3. Protecting Seniors — The town of Kennebunk is blessed to have a large senior population. At last count, over 50 percent of the Kennebunk population is 55 and older. Going hand-in-hand with the senior segment of residents is that many are on fixed incomes. As tax rates and other costs increase, available funds for essential items decrease. Keeping our seniors in their homes and a vibrant part of our community has always been and will always be a top priority. A majority of our volunteers are seniors. We need to strengthen our commitment to the local senior organizations and Town social services that provide so many services to our seniors. I have expressed many times that I think it is a shame that there are residents that have given so much to make Kennebunk such a wonderful Town and now find that they can no longer afford to live here.

Name: Shiloh Schulte

Age: 39

Address: Park Street (10 years) — native of Jericho, Vermont.

Contact: Phone: 502-0026; sschulte@kennebunkmaine.us.

Occupation: Biologist, Manomet Inc. (2009-present)

Family: Married to Shevaun Schulte (15 years), with two school-aged children.

Education completed: Bachelors degree in wildlife biology from the University of Vermont (2000), Doctorate in Zoology from North Carolina State University (2012).

Political experience: Kennebunk Board of Selectboard (2015-present)

Organizations and activities: Tae Kwon Do instructor at Gymnation, competitive distance runner, avid birder, and beginner surfer.

Why are you seeking elected office at this time?

I am seeking elected office because I feel that I have a skill set that will help us work more effectively with other entities in town as well as with our neighboring towns. In my work as a conservation biologist I frequently need to bring together stakeholders from multiple groups and agencies to find collective solutions to difficult problems. I have two children in the Kennebunk school system and plan to be in this town for a long time. I am invested in maintaining the unique and positive character of this town, and in making sure it is an affordable place to live.

Top Three Issues:

1. Cost of living — It is no secret that the cost of living in Kennebunk creates a barrier to entry for and difficulties for some long-term residents. The selectboard typically focuses on keeping our portion of the mil rate as low as possible. This is good as far as it goes, but it represents only a small fraction of the total tax bill for our residents. Although the selectboard does not have authority over the schools or other districts in town, we can serve a convening role to bring the various parties to the table to develop cooperative solutions designed to minimize the overall tax burden. Crucially, this will require trust and good working relationships with these parties, as well as neighboring towns. Finally, the cost of housing in Kennebunk is a significant challenge for many people, particularly those looking for a first home or trying to retire in town. We need to work harder on bringing affordable housing solutions to this town.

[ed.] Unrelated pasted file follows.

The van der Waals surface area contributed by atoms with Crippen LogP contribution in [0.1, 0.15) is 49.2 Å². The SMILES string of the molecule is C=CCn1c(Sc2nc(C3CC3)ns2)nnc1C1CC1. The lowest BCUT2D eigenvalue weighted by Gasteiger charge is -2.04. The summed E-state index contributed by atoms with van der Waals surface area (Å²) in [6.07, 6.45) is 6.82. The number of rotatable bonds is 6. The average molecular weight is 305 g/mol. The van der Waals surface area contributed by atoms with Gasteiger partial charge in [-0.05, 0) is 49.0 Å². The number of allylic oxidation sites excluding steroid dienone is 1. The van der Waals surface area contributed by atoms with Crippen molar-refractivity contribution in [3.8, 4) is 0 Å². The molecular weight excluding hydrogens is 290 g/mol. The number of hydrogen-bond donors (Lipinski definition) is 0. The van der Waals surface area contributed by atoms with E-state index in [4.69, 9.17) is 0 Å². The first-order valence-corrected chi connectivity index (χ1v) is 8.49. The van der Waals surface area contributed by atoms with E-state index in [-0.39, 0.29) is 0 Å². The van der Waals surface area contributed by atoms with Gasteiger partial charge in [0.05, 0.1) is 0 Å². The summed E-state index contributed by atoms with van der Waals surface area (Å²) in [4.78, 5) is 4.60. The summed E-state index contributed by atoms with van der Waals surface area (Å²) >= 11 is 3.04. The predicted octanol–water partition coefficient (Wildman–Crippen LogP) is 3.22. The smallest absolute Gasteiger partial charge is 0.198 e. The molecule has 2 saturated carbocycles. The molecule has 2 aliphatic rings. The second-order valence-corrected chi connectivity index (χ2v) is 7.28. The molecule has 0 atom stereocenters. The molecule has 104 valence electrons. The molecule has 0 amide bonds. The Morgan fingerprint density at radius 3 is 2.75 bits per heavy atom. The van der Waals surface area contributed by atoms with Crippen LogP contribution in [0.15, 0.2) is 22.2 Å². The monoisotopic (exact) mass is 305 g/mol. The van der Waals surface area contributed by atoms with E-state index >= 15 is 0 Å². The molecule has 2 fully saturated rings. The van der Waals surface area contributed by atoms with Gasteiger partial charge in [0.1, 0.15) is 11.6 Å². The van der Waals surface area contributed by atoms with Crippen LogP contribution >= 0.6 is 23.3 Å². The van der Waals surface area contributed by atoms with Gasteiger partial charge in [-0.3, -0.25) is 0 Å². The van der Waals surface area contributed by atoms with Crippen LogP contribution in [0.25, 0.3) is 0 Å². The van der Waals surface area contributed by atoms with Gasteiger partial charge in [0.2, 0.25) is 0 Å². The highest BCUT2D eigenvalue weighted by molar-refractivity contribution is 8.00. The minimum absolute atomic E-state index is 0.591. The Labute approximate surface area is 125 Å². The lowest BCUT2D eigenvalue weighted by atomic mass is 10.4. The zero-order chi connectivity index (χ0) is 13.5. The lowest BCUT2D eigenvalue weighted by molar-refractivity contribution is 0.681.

2. Environmental stewardship — Kennebunk’s greatest asset is a healthy environment, including beaches, rivers, and woodlands. The recent damage to the beaches and seawall highlights some of the challenges we will face over the coming years as storm frequency and intensity increases as a result of warming oceans and atmosphere. As leaders in the town we need to be out in front on these issues and preparing thoughtful and creative solutions. We are currently repairing the damage from these recent storms, but long-term we should be prepared to find more sustainable solutions that promote the natural accretion of sand to grow the beaches and provide a natural barrier to storm events. Through the rest of town, I am working with the conservation commission to solve the problem of contamination in the Kennebunk River and with members of the community to improve our parks and natural spaces. I would like to see an interconnected set of healthy parks and protected areas that our residents can enjoy long into the future.

3. Population growth — A healthy and balanced population is important for any town. Kennebunk faces challenges as our population ages and the balance has shifted away from younger families. In order to be viable for the long term and attract new residents, we need to support our school system and make sure it remains among the top in the state, as well as maintain the character and livability of the town. Good infrastructure is an important part of this, including roads, sidewalks, and a well maintained parks system. Our parks and rec department is a model in the state and a great example of the kind of program that serves residents of all ages. I am committed to supporting these programs that help make Kennebunk a wonderful place to live. Critically, we simultaneously need to look for ways to reduce costs by attracting business that fit with the character of our town and develop better housing solutions for residents at multiple income levels.

Compiled by Staff Writer Duke Harrington. He can be reached at news@kennebunkpost.com.